Through the sessions the regional media programme of the KAS was able to press ahead with its goals and, at the same time, communicate them to the local decision-makers. To cite three topics, for instance: Justine Limpitlaw, author of the KAS project, “The Media Law Handbook for Southern Africa”, appeared twice and explained the central challenges for media law in the region. Markus Brauckmann from KAS Media Africa led the session on the future of television, against the background of his commitment to web-TV, or Political Communication 2.0, in Sub-Saharan Africa. Finally, Chris Roper, online editor-in-chief of the Mail & Guardian, discussed to what extent investigative journalism can be refinanced in the 21st century.
The closing event of the conference brought all the participants together again in full assembly and was based on two pillars. Speaking first to the participants was Mo Ibrahim, a successful and well-known businessman from the region as well as a role model for many (media) enterprisers in Africa. His Mo Ibrahim Foundation, along with the Bill and Melinda Gates Foundation and the African Development Bank, was one of the event’s sponsors. He praised the AMLF as pioneering: “Your solidarity is important and will protect you.” He called on the media owners to withstand the political and economic pressure, “with self-confidence.”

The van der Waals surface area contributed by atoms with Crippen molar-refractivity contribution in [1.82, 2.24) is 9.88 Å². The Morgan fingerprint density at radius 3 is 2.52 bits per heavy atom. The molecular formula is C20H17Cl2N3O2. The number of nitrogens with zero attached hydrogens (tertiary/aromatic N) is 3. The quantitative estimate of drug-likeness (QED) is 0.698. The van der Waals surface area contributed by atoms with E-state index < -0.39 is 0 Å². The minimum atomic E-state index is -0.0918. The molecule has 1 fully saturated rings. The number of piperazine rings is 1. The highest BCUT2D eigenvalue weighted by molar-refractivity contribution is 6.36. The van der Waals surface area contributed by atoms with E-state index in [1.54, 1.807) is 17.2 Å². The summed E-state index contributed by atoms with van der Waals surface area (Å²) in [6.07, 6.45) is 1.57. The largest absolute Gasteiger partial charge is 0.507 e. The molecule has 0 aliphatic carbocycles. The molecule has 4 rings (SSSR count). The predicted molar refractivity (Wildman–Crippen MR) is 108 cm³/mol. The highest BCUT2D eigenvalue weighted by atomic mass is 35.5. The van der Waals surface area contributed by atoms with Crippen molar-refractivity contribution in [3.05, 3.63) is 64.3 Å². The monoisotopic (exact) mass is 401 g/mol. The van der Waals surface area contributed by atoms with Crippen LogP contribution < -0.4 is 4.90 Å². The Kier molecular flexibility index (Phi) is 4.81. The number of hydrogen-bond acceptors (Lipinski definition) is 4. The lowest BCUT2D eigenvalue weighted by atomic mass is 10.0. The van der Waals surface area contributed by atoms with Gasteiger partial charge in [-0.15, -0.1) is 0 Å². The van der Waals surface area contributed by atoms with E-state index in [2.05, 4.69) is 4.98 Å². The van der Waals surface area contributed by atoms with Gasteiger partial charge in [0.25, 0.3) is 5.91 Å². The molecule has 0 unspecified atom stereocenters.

At the end, the AMLF Declaration from Tunis 2011 was passed. The document not only expressly thanks the Konrad Adenauer Stiftung for its constructive role, but also the authors first and foremost identify the future challenges facing the African media, including: securing revenue and cash flow for the media companies, encouraging sound governance, generating more stories from Africa for Africa, and strengthening and digitally expanding the role of traditional media on the continent.
Speaking of digital, the event was accompanied by an in-house news team that released its current reports on amlfnews.org, against the odds facing the local internet in Tunis. In addition to the online classics, Twitter and Facebook, videos appeared on YouTube, audio recordings on soundcloud.com, photos on flickr.com and conference presentations on “slideshare”. A book publication from the AMLF is planned for the first quarter of 2012.
Drawing on the participants’ feedback, Amadou Mahtar Ba reached a positive conclusion of the organizer, AMI. (See several of these reactions in the KAS video about the conference). He also particularly praised KAS Media Africa.” The AMLF has undoubtedly established itself as the leading conference on the continent. This growth and success would not be possible without the collaboration with the Konrad Adenauer Stiftung.” Markus Brauckmann agreed, “The cooperation not only reached its essential goals, it exceeded them. We are already looking forward to the AMLF 2012.”
Republic of South Africa, November 14, 2011